As I’m sure most people are aware of, computers talk in binary. That is, they only really use 1′s and 0′s to communicate, calculate and let you read the newspaper. Binary is a very primitive and silly way to count, but computers are rather stupid, and only really understand two words: **yes **and **no**, which makes binary a good way to communicate with them. Now you might think I’m over-simplifying this just to make a point, but it really is this simple. Computers only communicate with **YES **and **NO**. On and off. 1 and 0.

*That’s all fine and dandy*, you say, *but it really doesn’t explain how I am able to play absurdly good-looking games over the Internet!* No, it doesn’t. But it’s a good start. So let’s not move on too fast. Like I just mentioned 1 and 0 can be seen as yes and no. But making up big numbers, images etc of just yes and no doesn’t really seem plausible. Which it isn’t. But it also is.

This is an attempt to explain binary in a relatively simple and relaxed way. I know some of you will cringe at the simplifications, but please leave your anal tendencies at home and enjoy the ride instead.

Creating simple numbers with binary ones

So let’s start with numbers. Let’s say I tell the computer to add 9+9. How would I need to tell the computer this using just ones and zeros? Well, the binary system works in such a way that using just two low-value numbers we can create any actual value. This is done by assigning value to the **position** of the number, and not just the number itself. So that means that the first position in a binary number is worth 1, the second position is worth double this amount (2), the third is worth double the amount before that (4) and so on. Does this sound confusing? Let me illustrate it with a nice little picture:

Looking at the picture, we start at the right and count ourselves to the left. The first position has a value of 1. The second position has a value of 2. The third position has a value of 4. And so on up to the eighth position with a value of 128. Now what the 1′s and 0′s do is decide whether or not the value of its position should be added to the grand total, so if we go from right to left once more and add only the values of the ones, it might be something like:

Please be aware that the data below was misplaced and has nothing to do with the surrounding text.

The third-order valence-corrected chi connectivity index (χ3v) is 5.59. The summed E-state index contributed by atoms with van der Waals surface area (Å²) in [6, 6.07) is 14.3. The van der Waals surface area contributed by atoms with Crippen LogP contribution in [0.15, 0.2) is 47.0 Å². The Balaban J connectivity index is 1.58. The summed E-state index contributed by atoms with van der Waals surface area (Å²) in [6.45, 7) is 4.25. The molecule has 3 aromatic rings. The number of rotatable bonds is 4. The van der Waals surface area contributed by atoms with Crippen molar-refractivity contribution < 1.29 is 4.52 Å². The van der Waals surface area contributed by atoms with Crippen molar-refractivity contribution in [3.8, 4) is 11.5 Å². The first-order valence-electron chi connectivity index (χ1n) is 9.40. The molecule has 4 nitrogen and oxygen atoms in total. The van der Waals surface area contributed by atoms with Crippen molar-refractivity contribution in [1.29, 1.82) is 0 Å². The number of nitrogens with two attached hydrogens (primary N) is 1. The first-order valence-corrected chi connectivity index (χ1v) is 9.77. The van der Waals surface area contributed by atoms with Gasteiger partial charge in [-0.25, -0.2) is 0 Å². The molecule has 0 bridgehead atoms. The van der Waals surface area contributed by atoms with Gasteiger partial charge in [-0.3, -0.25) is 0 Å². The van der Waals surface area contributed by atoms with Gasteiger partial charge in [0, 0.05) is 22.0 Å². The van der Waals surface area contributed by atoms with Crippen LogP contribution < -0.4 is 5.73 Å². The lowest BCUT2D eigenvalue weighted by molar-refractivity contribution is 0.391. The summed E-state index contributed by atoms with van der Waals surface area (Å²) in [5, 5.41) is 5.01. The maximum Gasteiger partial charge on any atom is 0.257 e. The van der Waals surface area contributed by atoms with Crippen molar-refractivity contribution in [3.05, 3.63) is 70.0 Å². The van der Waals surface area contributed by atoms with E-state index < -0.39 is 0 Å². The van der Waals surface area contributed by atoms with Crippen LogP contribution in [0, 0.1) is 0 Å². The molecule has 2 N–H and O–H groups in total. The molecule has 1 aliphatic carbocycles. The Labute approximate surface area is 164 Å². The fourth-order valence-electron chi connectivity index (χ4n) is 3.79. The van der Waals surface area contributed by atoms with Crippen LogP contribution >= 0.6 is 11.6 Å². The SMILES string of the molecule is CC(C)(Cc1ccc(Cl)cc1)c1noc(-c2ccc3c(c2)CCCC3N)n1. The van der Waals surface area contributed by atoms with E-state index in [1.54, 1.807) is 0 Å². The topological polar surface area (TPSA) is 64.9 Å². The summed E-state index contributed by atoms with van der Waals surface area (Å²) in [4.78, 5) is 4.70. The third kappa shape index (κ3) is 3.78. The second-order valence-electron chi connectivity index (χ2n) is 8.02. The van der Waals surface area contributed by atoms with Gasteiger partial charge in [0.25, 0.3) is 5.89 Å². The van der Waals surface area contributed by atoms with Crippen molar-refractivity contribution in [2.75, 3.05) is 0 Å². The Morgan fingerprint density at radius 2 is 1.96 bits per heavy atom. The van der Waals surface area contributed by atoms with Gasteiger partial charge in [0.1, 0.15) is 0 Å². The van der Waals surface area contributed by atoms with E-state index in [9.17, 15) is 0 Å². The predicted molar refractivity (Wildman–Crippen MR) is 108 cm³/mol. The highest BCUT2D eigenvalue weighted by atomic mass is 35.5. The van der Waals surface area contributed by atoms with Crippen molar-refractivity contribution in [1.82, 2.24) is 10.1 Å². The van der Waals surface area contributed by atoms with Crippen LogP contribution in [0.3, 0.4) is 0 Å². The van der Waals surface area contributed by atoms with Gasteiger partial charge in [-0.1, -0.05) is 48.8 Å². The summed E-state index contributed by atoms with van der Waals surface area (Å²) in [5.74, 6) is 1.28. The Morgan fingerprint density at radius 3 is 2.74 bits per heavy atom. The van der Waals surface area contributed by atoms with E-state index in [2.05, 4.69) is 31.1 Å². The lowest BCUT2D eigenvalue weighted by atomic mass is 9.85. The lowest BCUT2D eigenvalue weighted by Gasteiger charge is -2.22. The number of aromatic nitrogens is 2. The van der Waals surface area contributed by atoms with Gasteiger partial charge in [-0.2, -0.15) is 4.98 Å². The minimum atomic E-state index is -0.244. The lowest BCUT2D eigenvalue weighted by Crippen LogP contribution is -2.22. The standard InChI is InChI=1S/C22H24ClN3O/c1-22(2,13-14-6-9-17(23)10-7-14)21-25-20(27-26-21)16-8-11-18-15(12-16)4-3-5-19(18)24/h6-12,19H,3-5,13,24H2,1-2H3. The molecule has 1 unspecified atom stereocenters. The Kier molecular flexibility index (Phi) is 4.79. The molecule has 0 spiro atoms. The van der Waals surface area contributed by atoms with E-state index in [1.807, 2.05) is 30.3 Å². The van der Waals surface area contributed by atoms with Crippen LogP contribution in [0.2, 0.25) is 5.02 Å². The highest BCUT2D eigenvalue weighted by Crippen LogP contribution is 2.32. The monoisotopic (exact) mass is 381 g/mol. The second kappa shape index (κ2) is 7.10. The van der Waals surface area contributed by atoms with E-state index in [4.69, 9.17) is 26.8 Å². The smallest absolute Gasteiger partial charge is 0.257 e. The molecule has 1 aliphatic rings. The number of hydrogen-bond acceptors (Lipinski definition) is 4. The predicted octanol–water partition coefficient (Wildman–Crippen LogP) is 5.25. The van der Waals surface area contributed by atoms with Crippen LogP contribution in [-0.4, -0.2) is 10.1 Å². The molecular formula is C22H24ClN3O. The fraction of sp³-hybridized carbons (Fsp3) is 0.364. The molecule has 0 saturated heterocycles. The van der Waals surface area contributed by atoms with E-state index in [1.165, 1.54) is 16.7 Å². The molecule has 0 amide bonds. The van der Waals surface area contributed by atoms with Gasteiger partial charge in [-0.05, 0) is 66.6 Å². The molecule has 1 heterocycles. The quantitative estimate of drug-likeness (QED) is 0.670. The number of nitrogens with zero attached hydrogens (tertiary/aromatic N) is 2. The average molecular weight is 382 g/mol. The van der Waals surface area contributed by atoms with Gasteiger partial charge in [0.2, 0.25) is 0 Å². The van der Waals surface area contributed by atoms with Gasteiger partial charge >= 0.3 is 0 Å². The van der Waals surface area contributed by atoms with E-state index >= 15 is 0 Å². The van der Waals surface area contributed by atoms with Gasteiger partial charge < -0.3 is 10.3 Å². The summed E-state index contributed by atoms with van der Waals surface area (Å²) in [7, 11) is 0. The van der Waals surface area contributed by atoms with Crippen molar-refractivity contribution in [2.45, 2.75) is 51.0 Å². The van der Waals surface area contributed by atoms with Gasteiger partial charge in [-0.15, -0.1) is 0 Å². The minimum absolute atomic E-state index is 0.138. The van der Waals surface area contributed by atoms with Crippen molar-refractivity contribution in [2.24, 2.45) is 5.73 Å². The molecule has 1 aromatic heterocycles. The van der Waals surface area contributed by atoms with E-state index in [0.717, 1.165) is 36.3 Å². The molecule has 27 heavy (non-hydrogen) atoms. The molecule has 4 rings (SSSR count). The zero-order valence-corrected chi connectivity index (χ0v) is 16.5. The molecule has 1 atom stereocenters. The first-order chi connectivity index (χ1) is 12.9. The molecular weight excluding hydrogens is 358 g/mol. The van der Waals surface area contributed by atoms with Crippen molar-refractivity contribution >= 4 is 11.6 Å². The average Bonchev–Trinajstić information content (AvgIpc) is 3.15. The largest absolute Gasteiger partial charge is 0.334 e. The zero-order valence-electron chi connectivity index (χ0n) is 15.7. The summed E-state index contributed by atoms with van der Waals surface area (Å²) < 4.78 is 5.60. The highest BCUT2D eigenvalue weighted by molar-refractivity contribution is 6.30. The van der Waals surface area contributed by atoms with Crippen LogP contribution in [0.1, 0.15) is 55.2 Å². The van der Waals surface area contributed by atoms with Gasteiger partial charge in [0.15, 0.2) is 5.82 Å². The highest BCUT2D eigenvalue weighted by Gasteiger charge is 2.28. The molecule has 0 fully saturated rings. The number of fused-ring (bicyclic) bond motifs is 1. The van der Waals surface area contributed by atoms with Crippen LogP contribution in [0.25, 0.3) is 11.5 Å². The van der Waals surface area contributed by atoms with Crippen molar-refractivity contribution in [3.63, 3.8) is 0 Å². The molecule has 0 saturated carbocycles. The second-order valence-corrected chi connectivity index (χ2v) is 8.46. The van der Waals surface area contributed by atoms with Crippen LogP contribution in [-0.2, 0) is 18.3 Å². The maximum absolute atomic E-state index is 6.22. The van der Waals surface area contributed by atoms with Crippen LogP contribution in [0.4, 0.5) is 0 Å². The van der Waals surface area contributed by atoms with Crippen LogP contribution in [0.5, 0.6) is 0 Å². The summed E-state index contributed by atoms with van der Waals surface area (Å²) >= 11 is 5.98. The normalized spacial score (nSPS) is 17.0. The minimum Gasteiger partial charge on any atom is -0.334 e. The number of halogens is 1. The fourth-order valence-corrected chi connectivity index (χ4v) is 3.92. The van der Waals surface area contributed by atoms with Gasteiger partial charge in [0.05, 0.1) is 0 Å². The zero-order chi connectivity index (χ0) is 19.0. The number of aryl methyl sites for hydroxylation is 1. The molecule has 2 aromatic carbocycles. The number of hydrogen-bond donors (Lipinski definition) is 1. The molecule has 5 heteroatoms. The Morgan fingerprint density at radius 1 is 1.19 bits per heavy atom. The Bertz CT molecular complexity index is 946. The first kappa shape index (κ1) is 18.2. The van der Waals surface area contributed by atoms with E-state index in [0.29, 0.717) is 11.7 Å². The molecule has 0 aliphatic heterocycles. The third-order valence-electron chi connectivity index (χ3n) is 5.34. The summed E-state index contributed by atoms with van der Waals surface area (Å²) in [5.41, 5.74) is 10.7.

- Should I add 1 to the total value? YES (1)

- Should I add 2 to the total value? YES (1)

- Should I add 4 to the total value? NO (0)

- Should I add 8 to the total value? YES (1)

- Should I add 16 to the total value? YES (1)

- Should I add 32 to the total value? NO (0)

- Should I add 64 to the total value? NO (0)

- Should I add 128 to the total value? YES (1)

This gives us a total value of 1 + 2 + 8 + 16 + 128 = 155.

Now the key here is to understand that using the 8 yes/no switches illustrated above we can represent any number between 0 and 255. For example 3 is 00000011, which translates to:

- Should I add 1 to the total value? YES (1)

- Should I add 2 to the total value? YES (1)

- Should I add 4-128 to the total value? NO (0)

Total value: 1+2 = 3

So the 0′s and 1′s (commonly known as bits) simply represent this type of very basic instructions to our rather stupid computer, whose only real skill is adding numbers together if we tell it to. These bits are commonly grouped together in pairs of 8 like above. 8 bits is what we call a **byte**. So when we say that a file or program is a certain size in megabytes, we’re actually talking about how many 1′s and 0′s it requires to represent something to the computer. For example if I save an empty Microsoft Word document and look at it’s file size, it says 24 kilobytes, which roughly means that a simple, empty Word document needs **192 000** (24 * 1000 * 8) YES/NO instructions in order to be represented to our extremely stupid computer.